Prosecutors Tuesday asked a judge to sentence Brooks to the maximum penalty for all convictions resulting from the attack.
Waukesha County District Attorney Susan Opper told the judge, “He deserves the absolute maximum sentence on all counts in a row.”
“You saw the video. This wasn’t going into a large group of 50 people at once and hitting them. It was linear. He hit one and went on. Hit two, go on.” Hit 3, continued, all the way down the street. It justifies piling up successive sentences in the same way that victims piled up when they were in prison,” Opper continued.
Victims and their loved ones were given an opportunity Tuesday to talk about what they’ve lost and what they’ve endured.
Among the more than 40 people who filed statements in court were relatives of Virginia Sorenson, a member of the Milwaukee Dancing Grannies troupe that lost three members in the attack, WTMJ reported.
“I will continue to struggle with loss,” Sorenson’s husband, David, said. ”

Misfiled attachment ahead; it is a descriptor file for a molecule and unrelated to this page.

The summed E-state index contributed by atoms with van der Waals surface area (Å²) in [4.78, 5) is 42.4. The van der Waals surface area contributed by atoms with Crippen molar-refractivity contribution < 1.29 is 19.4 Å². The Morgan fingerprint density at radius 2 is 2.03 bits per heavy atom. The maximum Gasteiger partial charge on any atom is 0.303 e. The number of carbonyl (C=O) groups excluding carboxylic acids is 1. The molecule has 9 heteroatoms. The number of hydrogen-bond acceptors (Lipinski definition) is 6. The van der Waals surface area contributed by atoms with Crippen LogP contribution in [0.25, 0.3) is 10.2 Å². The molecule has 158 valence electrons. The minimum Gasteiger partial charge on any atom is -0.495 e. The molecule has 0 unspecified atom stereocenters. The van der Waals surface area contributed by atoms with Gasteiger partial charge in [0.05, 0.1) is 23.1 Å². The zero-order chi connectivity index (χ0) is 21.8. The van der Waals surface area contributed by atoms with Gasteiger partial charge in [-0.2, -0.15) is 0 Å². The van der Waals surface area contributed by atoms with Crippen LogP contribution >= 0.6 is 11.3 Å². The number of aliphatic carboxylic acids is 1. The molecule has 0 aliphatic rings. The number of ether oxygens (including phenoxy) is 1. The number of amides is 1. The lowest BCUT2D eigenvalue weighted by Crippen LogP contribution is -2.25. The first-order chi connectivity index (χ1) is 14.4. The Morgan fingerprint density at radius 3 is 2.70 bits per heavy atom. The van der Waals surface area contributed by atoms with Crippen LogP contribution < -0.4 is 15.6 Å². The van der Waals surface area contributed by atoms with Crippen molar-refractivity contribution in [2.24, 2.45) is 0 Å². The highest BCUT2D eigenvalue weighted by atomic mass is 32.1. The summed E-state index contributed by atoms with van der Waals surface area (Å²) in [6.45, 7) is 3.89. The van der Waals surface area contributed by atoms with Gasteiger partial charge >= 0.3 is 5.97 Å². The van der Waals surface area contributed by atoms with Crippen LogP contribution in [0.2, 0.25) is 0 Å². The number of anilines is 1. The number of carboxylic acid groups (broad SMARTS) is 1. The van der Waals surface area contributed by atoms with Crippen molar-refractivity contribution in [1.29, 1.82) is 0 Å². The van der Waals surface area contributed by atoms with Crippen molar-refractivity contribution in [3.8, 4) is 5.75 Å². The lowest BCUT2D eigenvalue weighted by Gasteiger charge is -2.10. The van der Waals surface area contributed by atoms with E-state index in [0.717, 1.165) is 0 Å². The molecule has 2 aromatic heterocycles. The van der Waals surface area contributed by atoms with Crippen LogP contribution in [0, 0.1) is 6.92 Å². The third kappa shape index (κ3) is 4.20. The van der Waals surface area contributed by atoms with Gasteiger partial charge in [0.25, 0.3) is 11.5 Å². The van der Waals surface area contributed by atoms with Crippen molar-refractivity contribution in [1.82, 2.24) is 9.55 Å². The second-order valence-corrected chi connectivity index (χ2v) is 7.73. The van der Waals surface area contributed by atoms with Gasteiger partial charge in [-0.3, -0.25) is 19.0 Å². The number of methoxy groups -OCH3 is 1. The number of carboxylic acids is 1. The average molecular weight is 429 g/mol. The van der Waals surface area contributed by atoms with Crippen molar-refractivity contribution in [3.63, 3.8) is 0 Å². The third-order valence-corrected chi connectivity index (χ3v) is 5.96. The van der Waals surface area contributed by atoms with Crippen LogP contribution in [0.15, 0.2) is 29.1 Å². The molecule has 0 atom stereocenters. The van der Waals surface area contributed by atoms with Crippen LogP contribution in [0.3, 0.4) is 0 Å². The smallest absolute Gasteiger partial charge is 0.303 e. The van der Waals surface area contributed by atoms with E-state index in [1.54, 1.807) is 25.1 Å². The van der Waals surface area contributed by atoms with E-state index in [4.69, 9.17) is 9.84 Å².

While some victims speaking in court said they were willing to forgive their killer, Sorenson told the judge, “I will give this evil animal a life sentence and the chance of parole for the ruthless murder of his wife.” Please don’t,” he said.
Dancing grandmothers talk about love for what they do months before parade tragedy
– Source: CNN
Alisha Kriti, 52-year-old Jane Kriti’s daughter, who died while attending a parade, said her mother would miss out on so many milestones in the lives of her, her siblings, and Jane Kriti’s grandchildren. The station reported that he lamented that it would become.
“She can’t see me take vows or marry the love of my life.”And she’ll never see my future children.
In addition to Sorenson and Creech, Jackson Sparks, 8, Tamara Durand, 52, Lee Owen, 71, and Wilhelm Hospel, 81, died. During the parade, Sparks was walking with his baseball team. Durand and Owen, along with Sorenson, were Dancing Granny, and Hospel was the husband of Dancing Granny, who survived the attack.
Prosecutors produced evidence showing that Brooks deliberately drove through the crowd. In the criminal complaint, the officer who stepped in front of Brooks’ car and ordered him to stop said Brooks “looked directly at him and there seemed to be no emotion on his face.”